8. Convertion of AIVDM to AIVDO messages for your own ship.
9. Display of the received NMEA messages and the statistics.

The author of AISRec writes in an email to us an explains that the trial version has a time limit and an RX message count limit for each run, whereas the registered lite version will not. The pro version will have some additional features. Currently the author has no method for taking in paid registrations, but plans to have this ready in the future. We will post again once registration is available.

AISRec Running with OpenCPN
AISRec Running with OpenCPN


Nooelec + RTL-SDR Competition now Running

Hot on the tails of our own competition which has now closed, Nooelec and have teamed up to create a giveaway for a HackRF One and 40 RTL-SDR dongles (some even bundled with upconverters)! They are giving away:

  • 1x HackRF One HF SDR Bundle (Includes upconverter and adapters)
  • 3x NESDR XTR+ HF bundles (a.k.a E4000 RTL-SDR + Upconverter)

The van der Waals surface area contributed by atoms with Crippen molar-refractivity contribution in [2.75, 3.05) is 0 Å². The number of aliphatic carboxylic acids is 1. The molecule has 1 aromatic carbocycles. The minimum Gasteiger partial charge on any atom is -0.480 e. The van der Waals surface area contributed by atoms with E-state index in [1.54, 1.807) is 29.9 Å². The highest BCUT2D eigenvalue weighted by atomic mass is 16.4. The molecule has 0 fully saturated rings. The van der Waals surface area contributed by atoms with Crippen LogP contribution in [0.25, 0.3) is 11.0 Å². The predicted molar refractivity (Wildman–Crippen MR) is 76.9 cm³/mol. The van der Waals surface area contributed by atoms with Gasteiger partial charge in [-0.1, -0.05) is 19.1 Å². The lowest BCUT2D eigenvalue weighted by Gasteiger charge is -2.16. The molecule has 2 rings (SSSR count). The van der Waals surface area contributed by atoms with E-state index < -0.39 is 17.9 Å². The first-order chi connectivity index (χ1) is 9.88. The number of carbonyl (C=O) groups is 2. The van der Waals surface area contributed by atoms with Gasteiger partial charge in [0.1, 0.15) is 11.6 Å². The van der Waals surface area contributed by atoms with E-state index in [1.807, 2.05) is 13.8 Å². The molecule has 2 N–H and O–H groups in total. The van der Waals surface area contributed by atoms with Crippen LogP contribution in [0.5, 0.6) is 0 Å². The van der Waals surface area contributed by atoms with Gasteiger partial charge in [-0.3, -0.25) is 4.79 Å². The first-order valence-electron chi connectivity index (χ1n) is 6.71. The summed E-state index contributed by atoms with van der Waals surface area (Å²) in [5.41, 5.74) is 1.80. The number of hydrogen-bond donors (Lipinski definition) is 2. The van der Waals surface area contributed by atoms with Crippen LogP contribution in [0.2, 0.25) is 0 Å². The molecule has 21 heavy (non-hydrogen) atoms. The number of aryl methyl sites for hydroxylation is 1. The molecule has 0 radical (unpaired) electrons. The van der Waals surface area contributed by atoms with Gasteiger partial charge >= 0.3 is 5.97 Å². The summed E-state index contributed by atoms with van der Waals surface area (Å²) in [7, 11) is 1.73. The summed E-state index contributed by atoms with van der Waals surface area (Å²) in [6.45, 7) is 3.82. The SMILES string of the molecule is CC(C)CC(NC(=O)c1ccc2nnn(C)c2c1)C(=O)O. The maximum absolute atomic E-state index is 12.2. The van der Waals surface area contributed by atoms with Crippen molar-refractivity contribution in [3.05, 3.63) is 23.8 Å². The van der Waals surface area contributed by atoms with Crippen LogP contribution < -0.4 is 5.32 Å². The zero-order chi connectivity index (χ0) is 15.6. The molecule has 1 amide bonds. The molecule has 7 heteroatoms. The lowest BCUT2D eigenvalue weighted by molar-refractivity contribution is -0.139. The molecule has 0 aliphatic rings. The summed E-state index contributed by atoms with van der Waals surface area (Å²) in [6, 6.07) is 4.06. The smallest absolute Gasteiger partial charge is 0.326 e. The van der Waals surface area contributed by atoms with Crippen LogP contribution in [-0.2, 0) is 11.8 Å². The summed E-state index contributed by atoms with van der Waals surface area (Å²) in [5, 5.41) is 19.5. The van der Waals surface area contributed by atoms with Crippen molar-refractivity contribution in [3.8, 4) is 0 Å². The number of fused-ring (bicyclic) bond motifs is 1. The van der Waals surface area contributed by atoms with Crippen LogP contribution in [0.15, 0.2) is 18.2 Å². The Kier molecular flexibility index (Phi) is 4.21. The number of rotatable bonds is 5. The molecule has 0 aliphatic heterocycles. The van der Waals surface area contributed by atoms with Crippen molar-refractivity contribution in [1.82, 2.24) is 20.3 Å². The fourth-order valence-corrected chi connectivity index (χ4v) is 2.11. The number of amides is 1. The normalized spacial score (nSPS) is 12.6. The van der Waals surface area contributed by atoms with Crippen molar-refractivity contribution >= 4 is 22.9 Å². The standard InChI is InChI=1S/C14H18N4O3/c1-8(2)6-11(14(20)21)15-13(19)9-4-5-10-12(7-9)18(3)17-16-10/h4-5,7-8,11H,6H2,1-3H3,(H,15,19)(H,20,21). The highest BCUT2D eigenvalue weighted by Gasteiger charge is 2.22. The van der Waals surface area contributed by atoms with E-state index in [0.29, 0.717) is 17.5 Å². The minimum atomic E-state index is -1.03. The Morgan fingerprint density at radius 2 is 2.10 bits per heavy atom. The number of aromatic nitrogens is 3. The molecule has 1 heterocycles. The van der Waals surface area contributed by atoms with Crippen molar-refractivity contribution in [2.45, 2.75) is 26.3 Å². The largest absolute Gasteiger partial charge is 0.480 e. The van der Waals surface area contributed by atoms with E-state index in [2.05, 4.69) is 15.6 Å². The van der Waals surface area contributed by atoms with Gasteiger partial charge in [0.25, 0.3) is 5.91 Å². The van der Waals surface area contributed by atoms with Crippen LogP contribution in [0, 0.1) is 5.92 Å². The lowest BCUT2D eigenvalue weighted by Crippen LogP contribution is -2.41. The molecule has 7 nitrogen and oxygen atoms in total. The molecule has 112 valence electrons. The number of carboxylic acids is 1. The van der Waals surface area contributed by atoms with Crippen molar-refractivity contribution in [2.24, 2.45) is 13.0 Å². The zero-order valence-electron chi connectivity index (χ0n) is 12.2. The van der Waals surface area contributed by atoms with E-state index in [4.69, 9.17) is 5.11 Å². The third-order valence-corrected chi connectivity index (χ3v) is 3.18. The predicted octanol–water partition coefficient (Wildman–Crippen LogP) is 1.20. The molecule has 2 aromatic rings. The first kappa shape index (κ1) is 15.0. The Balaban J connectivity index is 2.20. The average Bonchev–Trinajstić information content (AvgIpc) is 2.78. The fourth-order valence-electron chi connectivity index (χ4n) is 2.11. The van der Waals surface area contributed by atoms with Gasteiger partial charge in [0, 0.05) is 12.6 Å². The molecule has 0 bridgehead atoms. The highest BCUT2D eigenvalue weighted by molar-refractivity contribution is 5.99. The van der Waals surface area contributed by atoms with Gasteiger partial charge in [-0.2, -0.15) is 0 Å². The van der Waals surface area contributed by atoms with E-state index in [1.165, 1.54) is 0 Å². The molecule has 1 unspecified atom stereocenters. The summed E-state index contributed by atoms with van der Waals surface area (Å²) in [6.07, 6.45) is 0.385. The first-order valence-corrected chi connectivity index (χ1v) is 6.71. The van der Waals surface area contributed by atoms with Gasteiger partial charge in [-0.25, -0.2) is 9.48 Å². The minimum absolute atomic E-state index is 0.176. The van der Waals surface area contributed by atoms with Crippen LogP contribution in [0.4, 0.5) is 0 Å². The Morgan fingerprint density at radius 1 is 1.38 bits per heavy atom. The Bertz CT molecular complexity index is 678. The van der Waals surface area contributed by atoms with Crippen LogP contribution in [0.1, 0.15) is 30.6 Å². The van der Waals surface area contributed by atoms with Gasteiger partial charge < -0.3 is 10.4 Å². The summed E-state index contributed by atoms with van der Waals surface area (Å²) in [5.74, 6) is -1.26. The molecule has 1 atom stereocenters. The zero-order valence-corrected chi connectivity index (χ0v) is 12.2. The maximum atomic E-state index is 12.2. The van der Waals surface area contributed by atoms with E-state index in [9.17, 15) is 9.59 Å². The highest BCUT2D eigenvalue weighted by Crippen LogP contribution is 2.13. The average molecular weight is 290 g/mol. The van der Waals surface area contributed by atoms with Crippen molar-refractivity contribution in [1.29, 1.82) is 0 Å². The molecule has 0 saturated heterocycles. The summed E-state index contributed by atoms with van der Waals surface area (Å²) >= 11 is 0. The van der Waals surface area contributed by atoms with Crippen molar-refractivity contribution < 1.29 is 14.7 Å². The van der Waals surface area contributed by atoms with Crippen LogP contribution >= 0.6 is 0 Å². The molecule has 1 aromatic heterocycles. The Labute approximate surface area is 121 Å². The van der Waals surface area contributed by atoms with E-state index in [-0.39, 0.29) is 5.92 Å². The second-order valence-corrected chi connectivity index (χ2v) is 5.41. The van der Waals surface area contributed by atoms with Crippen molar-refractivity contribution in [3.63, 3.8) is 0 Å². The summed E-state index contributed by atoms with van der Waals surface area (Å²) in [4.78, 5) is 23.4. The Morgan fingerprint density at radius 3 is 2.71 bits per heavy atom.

• 2x NESDR Mini 2+ HF bundles (a.k.a R820T2 RTL-SDR w/ TCXO + Upconverter)
  • 10x NESDR XTR+ sets (a.k.a E4000 RTL-SDR Dongles)
  • 10x NESDR Nano 2+ sets (a.k.a R820T2 w/ TCXO RTL-SDR in small “nano” package)
  • 15x NESDR Nano 2 sets (a.k.a R820T2 RTL-SDR in small “nano” package)

To enter all you need to do is comment on their blog post (not ours!). Their competition runs from 24 January 2016 20:00 UTC to 31 January 2016 20:00 UTC.


Competition Winners Announced!

Firstly, thanks to all who entered our competition. We saw a huge response and learned a great deal about what the RTL-SDR community is up to these days. I encourage everyone to take a look through the comments on the competition post if you’re looking for project inspiration.

We ran competitions on Twitter, Facebook, the competition post itself and on our mailing list. We randomly chose 5 winners from each competition and will be sending them each one of our RTL-SDR Blog dongles. The 20 winners have now been selected. If you missed out, don’t worry – we hope to do more competitions like this again this year!